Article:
Suspended License Virginia Restoration License Habitual Offender Attorneys Augusta County
MERCHANT V. COMMONWEALTH OF VIRGINIA
The motorist was determined to be a habitual traffic offender based on three predicate offenses of driving while his license was suspended or revoked. The evidence showed the predicate convictions resulted from his failure to pay fines and costs. Thereafter, the motorist filed a petition for restoration of his operator’s license. The Commonwealth opposed the petition on the grounds he was a habitual offender who had not answered a speeding citation.
Suspended License Virginia Restoration License Habitual Offender Attorneys
- Whether the operator’s license can be restored as the defendant has three predicate convictions?
The Commonwealth argued that restoration of the motorist’s operator’s license should not be permitted because, at the time of all three predicate convictions, he was also under suspension for failing to answer a speeding citation in another place. The motorist presented evidence that he had paid all outstanding fines and costs, including the one involving the speeding citation. The Commonwealth also asked that restoration be denied because of the motorist’s less than exemplary driving record.
When a person has been adjudged an habitual offender based solely upon convictions of driving on a suspended license for failure to pay fines and costs, he may petition the court at any time for restoration of this license upon proof that all outstanding fines and costs have been paid. In other words, there is no mandatory waiting period as in other habitual offender cases.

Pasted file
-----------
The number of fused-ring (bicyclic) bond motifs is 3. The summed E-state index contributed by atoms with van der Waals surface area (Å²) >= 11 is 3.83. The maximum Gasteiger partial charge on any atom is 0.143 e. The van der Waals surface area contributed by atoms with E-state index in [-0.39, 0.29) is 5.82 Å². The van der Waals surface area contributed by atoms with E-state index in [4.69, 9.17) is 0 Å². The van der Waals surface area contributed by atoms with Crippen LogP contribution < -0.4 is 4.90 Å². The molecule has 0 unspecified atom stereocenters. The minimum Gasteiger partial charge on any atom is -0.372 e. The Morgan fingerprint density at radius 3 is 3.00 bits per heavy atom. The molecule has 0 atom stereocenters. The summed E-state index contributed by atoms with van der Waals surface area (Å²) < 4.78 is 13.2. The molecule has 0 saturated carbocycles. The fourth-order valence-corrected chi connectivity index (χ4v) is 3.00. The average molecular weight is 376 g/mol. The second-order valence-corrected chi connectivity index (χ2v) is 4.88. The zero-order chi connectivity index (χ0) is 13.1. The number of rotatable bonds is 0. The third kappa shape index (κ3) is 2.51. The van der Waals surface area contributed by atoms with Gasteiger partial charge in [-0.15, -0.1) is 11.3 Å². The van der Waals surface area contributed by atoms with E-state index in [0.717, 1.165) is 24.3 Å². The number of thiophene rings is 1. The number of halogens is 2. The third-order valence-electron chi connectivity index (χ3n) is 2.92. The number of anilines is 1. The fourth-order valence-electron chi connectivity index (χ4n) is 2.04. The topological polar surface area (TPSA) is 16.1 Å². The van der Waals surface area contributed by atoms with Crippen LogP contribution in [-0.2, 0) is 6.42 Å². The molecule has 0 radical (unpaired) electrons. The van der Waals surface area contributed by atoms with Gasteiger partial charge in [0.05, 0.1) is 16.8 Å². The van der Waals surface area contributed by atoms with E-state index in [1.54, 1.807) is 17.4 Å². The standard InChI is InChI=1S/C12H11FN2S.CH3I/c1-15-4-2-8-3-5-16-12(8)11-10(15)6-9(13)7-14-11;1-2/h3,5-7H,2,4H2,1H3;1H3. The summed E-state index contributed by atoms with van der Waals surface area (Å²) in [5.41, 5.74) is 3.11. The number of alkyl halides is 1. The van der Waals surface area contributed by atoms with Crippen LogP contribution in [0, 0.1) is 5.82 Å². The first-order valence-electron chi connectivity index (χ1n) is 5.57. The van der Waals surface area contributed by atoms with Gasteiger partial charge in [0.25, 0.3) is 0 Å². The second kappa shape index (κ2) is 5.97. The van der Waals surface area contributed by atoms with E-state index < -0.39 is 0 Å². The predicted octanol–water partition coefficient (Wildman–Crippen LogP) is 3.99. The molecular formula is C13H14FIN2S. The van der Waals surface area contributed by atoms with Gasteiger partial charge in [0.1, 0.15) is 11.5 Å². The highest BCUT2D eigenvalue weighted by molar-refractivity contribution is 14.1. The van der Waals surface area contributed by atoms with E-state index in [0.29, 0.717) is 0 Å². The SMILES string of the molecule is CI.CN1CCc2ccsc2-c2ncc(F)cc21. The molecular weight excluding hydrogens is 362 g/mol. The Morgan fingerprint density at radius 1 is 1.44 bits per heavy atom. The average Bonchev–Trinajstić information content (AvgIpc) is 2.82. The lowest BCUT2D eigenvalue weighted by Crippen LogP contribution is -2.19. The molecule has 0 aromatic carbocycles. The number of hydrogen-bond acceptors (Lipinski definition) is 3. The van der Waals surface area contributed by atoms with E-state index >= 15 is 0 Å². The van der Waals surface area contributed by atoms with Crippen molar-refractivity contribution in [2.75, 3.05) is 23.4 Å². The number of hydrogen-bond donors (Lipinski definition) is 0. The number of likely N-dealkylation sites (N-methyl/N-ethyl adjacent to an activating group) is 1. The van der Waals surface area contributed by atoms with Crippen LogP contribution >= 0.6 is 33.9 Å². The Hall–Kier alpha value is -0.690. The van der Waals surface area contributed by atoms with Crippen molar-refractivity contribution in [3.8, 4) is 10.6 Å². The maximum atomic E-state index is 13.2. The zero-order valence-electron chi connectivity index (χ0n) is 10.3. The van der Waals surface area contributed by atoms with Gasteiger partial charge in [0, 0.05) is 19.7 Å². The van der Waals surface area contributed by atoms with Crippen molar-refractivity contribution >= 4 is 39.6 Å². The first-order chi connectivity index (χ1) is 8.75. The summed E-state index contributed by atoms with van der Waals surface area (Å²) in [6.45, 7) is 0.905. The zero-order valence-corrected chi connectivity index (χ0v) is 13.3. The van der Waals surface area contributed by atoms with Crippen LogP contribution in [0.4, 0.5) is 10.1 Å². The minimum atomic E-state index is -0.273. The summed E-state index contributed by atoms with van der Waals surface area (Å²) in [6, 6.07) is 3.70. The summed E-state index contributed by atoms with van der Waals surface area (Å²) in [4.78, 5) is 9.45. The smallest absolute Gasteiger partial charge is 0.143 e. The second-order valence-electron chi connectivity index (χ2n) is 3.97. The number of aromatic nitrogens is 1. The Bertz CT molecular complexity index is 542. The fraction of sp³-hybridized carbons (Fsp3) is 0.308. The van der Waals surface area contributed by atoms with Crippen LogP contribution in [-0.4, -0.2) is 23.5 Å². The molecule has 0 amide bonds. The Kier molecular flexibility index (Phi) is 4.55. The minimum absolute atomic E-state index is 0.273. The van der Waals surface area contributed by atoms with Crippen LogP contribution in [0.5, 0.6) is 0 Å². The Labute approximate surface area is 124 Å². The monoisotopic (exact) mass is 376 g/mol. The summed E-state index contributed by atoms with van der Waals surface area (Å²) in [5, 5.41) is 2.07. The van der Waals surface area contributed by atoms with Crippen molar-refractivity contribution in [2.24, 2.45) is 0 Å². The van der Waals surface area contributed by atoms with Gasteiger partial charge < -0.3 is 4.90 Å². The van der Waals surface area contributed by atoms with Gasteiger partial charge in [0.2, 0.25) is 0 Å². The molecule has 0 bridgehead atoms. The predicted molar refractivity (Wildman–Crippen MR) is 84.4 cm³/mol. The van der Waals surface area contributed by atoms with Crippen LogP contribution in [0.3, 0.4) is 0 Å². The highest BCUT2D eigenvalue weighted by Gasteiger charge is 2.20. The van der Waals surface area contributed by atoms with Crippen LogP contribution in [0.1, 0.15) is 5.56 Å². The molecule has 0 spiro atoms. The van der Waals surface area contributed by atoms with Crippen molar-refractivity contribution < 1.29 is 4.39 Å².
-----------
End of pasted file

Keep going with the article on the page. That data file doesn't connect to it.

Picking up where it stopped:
The court is of the opinion that the DMV suspension of Mr. Merchant’ licence under § 46.2-946 resulted from his failure to pay fines and costs in Arkansas. Arkansas notified DMV, even before Mr. Merchant was convicted, that Mr. Merchant had “failed to comply with the terms of the citation.” The terms of the citation with which Mr. Merchant failed to comply were, obviously, payment of fines and costs associated with that speeding citation.
Thus, at the time of the predicate convictions, all of Mr. Merchant’ suspensions were the result of failure to pay fines and costs. To hold otherwise would create an anomaly that the legislature surely did not intend: a person declared an habitual offender whose predicate offenses result from failure to pay fines and costs in Virginia courts would be eligible for immediate restoration upon proof that all outstanding fines and costs have been paid but if that person were under suspension for failure to pay an out-of-state citation, he would not be eligible for restoration even after he paid that fine and costs.
While acknowledging the many traffic violations on Mr. Merchant’ record, the court will not deny restoration for that reason in this case. Since Mr. Merchant was declared an habitual offender almost two years ago, he has accumulated no more violations, he has paid thousands of dollars in fines and costs, and he has attended a driving school to which he was assigned by DMV. The court will restore Mr. Merchant’ license under § 46.2-361(B).
The court ordered that the motorist’s license be restored.
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Article written by A Sris
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These summaries are provided by the SRIS Law Group. They represent the firm’s unofficial views of the Justices’ opinions. The original opinions should be consulted for their authoritative content.